On I went. I had heard the last 30km was pretty tough and it was going to be in the dark too which I’d be lying if I said didn’t freak me out a bit. We had talked about it the night before and figured putting the GPX on our watches after the halfway mark would be advisable and I’m so happy I did!! 

The sun was going down and there was the 1st of the three big climbs ahead – approx. 90km in & happy out.

It started getting dark on my descent off the first big climb on the homeward stretch. The sandy descent reminded me of coming down a sand dune at Brittas Bay, great craic and a bit of a rest from the relentless climbing. The only problem was shoes full of sand, but I just ignored it and my feet weren’t complaining too much so I let it go and tried to get to the aid station before it got too dark to go without a torch. I didn’t want to have to stop twice.  I ran as long as I could and then I had to stop to put the torch on my head. Heading down to the aid station, I missed the turn off and kept heading down the hill when my watch beeped, and I realised I was off course. I back tracked and the flags were there alright, just easy to miss on a downhill. I didn’t go too far off and gave me a little lesson for the rest of the race. My eyes were now peeled!! The marking was generally great but there were a few dodgy bits where you could go very wrong!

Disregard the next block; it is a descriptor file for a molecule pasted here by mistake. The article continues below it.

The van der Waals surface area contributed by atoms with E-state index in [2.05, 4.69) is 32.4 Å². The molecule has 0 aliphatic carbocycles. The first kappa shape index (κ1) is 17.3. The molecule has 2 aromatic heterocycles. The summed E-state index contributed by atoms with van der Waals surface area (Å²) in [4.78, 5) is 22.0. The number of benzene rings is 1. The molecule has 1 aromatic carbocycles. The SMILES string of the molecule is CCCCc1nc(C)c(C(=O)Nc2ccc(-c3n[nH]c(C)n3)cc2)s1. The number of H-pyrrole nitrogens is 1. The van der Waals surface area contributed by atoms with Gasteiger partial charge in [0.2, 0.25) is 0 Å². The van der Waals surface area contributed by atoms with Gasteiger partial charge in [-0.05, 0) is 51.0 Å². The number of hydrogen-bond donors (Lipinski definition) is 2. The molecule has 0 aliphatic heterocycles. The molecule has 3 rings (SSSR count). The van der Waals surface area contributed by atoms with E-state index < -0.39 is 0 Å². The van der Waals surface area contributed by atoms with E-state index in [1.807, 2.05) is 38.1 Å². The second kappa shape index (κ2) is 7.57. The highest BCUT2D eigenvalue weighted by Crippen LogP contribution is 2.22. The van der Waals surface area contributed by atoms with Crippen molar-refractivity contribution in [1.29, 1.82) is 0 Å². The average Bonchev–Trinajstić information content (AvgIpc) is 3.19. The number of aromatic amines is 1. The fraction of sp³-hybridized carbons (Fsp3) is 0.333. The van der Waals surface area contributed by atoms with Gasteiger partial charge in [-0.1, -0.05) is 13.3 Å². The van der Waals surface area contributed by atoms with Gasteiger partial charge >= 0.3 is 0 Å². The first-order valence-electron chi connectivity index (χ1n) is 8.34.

The dark little villages were really run down and like something from a film set. The cars from the 80’s, the old farmer walking slowly down the upturned cobbled street and stray dogs everywhere. At one stage 3 big dogs were barking at me – deep breaths – they didn’t follow me! There were stray dogs running with us for a lot of the race and they all seemed friendly but was a different story in the dark on my own!

The landscape never got dull

The next climb felt harder, the legs were feeling it now, but I was passing a few guys as I climbed, and I was going good. There were plateaus at the top of the hills which seemed to go on forever. You would think they would be easy to run but now my legs refused to run on any little ups! I felt like I had been running on my own for so long in the dark, it was nice to be catching up and running with people now even if no one was really chatting. 

All the while, trying not to think too hard about Donna and her fabulous facts about the snakes and spiders and other Turkish delights! My mind was racing at times and then out of nowhere an animal jumped at me – looked at me and then legged it. I thought it was a rabbit or a hare, but it was white with black spots – And then I thought, did that really happen at all! Gave me a big fright, heart rate up and got me moving again!!

The stray dogs along the way – they loved running as much as we did!